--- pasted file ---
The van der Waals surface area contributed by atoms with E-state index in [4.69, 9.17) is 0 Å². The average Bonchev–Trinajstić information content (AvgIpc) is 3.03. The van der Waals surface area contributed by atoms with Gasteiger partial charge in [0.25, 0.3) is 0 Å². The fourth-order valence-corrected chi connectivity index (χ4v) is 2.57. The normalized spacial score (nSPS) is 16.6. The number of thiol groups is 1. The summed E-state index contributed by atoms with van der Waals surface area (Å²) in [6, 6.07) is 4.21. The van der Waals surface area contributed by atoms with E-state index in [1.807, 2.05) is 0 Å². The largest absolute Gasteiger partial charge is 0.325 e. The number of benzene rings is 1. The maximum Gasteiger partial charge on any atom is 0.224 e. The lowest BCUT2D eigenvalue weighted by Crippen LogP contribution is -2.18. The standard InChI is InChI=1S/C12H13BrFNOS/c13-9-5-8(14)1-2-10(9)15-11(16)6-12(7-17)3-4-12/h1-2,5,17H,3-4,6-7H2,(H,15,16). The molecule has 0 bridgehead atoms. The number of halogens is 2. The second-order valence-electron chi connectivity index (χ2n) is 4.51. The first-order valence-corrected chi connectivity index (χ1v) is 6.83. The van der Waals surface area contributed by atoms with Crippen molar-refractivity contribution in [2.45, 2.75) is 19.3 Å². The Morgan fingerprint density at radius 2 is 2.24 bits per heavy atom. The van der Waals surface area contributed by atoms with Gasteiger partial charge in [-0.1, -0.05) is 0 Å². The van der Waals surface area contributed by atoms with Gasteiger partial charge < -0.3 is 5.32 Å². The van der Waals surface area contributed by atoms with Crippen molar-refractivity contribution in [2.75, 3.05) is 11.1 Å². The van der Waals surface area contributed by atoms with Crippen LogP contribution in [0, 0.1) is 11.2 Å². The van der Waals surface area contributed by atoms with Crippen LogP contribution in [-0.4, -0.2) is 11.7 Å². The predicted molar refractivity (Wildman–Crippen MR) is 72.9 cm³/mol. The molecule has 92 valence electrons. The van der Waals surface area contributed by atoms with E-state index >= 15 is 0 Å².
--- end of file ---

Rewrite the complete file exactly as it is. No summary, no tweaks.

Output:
The van der Waals surface area contributed by atoms with E-state index in [4.69, 9.17) is 0 Å². The average Bonchev–Trinajstić information content (AvgIpc) is 3.03. The van der Waals surface area contributed by atoms with Gasteiger partial charge in [0.25, 0.3) is 0 Å². The fourth-order valence-corrected chi connectivity index (χ4v) is 2.57. The normalized spacial score (nSPS) is 16.6. The number of thiol groups is 1. The summed E-state index contributed by atoms with van der Waals surface area (Å²) in [6, 6.07) is 4.21. The van der Waals surface area contributed by atoms with E-state index in [1.807, 2.05) is 0 Å². The largest absolute Gasteiger partial charge is 0.325 e. The number of benzene rings is 1. The maximum Gasteiger partial charge on any atom is 0.224 e. The lowest BCUT2D eigenvalue weighted by Crippen LogP contribution is -2.18. The standard InChI is InChI=1S/C12H13BrFNOS/c13-9-5-8(14)1-2-10(9)15-11(16)6-12(7-17)3-4-12/h1-2,5,17H,3-4,6-7H2,(H,15,16). The molecule has 0 bridgehead atoms. The number of halogens is 2. The second-order valence-electron chi connectivity index (χ2n) is 4.51. The first-order valence-corrected chi connectivity index (χ1v) is 6.83. The van der Waals surface area contributed by atoms with Crippen molar-refractivity contribution in [2.45, 2.75) is 19.3 Å². The Morgan fingerprint density at radius 2 is 2.24 bits per heavy atom. The van der Waals surface area contributed by atoms with Gasteiger partial charge in [-0.1, -0.05) is 0 Å². The van der Waals surface area contributed by atoms with Gasteiger partial charge < -0.3 is 5.32 Å². The van der Waals surface area contributed by atoms with Crippen molar-refractivity contribution in [2.75, 3.05) is 11.1 Å². The van der Waals surface area contributed by atoms with Crippen LogP contribution in [0, 0.1) is 11.2 Å². The van der Waals surface area contributed by atoms with Crippen LogP contribution in [-0.4, -0.2) is 11.7 Å². The predicted molar refractivity (Wildman–Crippen MR) is 72.9 cm³/mol. The molecule has 92 valence electrons. The van der Waals surface area contributed by atoms with E-state index >= 15 is 0 Å².